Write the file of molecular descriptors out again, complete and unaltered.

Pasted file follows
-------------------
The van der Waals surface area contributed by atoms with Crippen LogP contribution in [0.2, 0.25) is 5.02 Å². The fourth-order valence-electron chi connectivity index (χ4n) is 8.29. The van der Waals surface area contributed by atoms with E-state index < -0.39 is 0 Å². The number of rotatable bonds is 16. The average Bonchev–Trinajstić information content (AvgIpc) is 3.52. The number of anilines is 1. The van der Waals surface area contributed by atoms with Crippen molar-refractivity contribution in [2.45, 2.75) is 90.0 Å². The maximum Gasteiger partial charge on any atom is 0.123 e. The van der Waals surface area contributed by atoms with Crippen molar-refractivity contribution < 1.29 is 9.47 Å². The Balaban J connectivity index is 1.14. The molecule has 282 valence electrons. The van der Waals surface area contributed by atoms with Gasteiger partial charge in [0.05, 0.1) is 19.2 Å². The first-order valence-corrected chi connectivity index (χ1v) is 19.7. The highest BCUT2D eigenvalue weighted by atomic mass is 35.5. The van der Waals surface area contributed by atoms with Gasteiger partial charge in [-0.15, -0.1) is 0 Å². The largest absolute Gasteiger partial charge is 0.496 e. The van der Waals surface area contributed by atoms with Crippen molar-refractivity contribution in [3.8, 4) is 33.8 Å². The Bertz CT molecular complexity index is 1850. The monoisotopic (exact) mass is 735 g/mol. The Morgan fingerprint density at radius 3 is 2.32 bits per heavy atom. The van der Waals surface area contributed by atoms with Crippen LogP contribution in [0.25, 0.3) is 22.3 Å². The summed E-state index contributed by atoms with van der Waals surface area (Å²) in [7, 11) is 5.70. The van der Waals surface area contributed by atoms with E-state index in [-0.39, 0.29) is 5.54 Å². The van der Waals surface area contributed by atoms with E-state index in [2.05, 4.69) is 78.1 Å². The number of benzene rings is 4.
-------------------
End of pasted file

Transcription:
The van der Waals surface area contributed by atoms with Crippen LogP contribution in [0.2, 0.25) is 5.02 Å². The fourth-order valence-electron chi connectivity index (χ4n) is 8.29. The van der Waals surface area contributed by atoms with E-state index < -0.39 is 0 Å². The number of rotatable bonds is 16. The average Bonchev–Trinajstić information content (AvgIpc) is 3.52. The number of anilines is 1. The van der Waals surface area contributed by atoms with Crippen molar-refractivity contribution in [2.45, 2.75) is 90.0 Å². The maximum Gasteiger partial charge on any atom is 0.123 e. The van der Waals surface area contributed by atoms with Crippen molar-refractivity contribution < 1.29 is 9.47 Å². The Balaban J connectivity index is 1.14. The molecule has 282 valence electrons. The van der Waals surface area contributed by atoms with Gasteiger partial charge in [0.05, 0.1) is 19.2 Å². The first-order valence-corrected chi connectivity index (χ1v) is 19.7. The highest BCUT2D eigenvalue weighted by atomic mass is 35.5. The van der Waals surface area contributed by atoms with Gasteiger partial charge in [-0.15, -0.1) is 0 Å². The largest absolute Gasteiger partial charge is 0.496 e. The van der Waals surface area contributed by atoms with Crippen molar-refractivity contribution in [3.8, 4) is 33.8 Å². The Bertz CT molecular complexity index is 1850. The monoisotopic (exact) mass is 735 g/mol. The Morgan fingerprint density at radius 3 is 2.32 bits per heavy atom. The van der Waals surface area contributed by atoms with Crippen LogP contribution in [0.25, 0.3) is 22.3 Å². The summed E-state index contributed by atoms with van der Waals surface area (Å²) in [7, 11) is 5.70. The van der Waals surface area contributed by atoms with E-state index in [-0.39, 0.29) is 5.54 Å². The van der Waals surface area contributed by atoms with E-state index in [2.05, 4.69) is 78.1 Å². The number of benzene rings is 4.